Microsoft Outlook was designed to make organizing your daily information easy – almost automatic. Outlook pulls together everything you need to know about your daily tasks, appointments, e-mail messages, and other details. It can act as your assistant in dealing with the flurry of small but important details that stand between you and the work you do.
Outlook 2002 For Dummies shows you how useful Outlook is, but also demonstrates new ways to make it more useful for the things you do most. If you fit any of the following categories, then this book is for you:
- Your company just adopted Outlook as its e-mail program and you need to figure out how to use it in a hurry.
- You're planning to purchase or have just purchased Outlook and want to know what you can do with it and how to use it.
- You want an easier, more efficient tool for managing tasks, schedules, e-mail, and other details in your working life.
Even if you don't f all into one of these groups, this book gives you simple, clear explanations of how Outlook can work for you.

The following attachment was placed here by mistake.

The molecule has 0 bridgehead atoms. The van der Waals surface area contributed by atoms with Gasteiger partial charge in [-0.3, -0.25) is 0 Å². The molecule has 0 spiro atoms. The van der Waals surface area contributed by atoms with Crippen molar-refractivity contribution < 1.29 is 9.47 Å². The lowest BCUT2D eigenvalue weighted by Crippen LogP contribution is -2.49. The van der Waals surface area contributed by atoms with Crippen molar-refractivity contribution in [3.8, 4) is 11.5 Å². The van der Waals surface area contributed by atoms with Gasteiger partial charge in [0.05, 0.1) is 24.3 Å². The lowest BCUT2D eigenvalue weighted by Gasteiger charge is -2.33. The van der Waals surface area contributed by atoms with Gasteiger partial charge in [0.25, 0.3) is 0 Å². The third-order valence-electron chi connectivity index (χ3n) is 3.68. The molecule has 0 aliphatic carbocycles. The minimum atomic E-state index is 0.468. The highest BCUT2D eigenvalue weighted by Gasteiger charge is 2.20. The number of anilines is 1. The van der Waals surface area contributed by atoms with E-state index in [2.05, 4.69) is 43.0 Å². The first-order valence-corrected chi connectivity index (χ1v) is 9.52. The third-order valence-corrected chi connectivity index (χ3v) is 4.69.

In Outlook 2002 For Dummies, you'll uncover how to
- Use Outlook, and what most people do with Outlook on a typical day.
- Create, view, move, copy, and organize your items and files.
- Make e-mail easier to compose and manage
- Coordinate your schedules and tasks with other Outlook users
- Jot down notes and use Outlook's automatic journal to keep track of your important stuff.
Outlook is easier to use than you might think. It also does a lot more than you might realize. Outlook does ordinary things extraordinarily well. If you want to do the same, take a look at Outlook 2002 For Dummies.
|Series:||For Dummies Series|
|Product dimensions:||7.40(w) x 9.20(h) x 0.80(d)|
About the Author
The world of high technology has led Mr. Dyszel to grapple with such subjects as Multimedia (or how to make your $2,000 computer do the work of a $20 radio), Personal Information Managers (how to make your $3,000 laptop computer do the work of a $3.00 date book), and graphics programs (how to make your $5,000 package of computers and peripheral devices do the work of a 50-cent box of crayons). All joking aside, he has found that after you figure out the process, most of this stuff can be useful, helpful, and yes, even cool.
Like many public figures with skeletons in their closets, this author has a secret past. Before entering the computer industry, Mr. Dyszel sang with the New York City Opera and worked regularly on the New York stage as a singer, actor, and writer in numerous plays, musicals, and operas. His opera spoof -- 99% ARTFREE! -- won critical praise from The New York Times, New York Daily News, and the Associated Press when he performed the show Off-Broadway.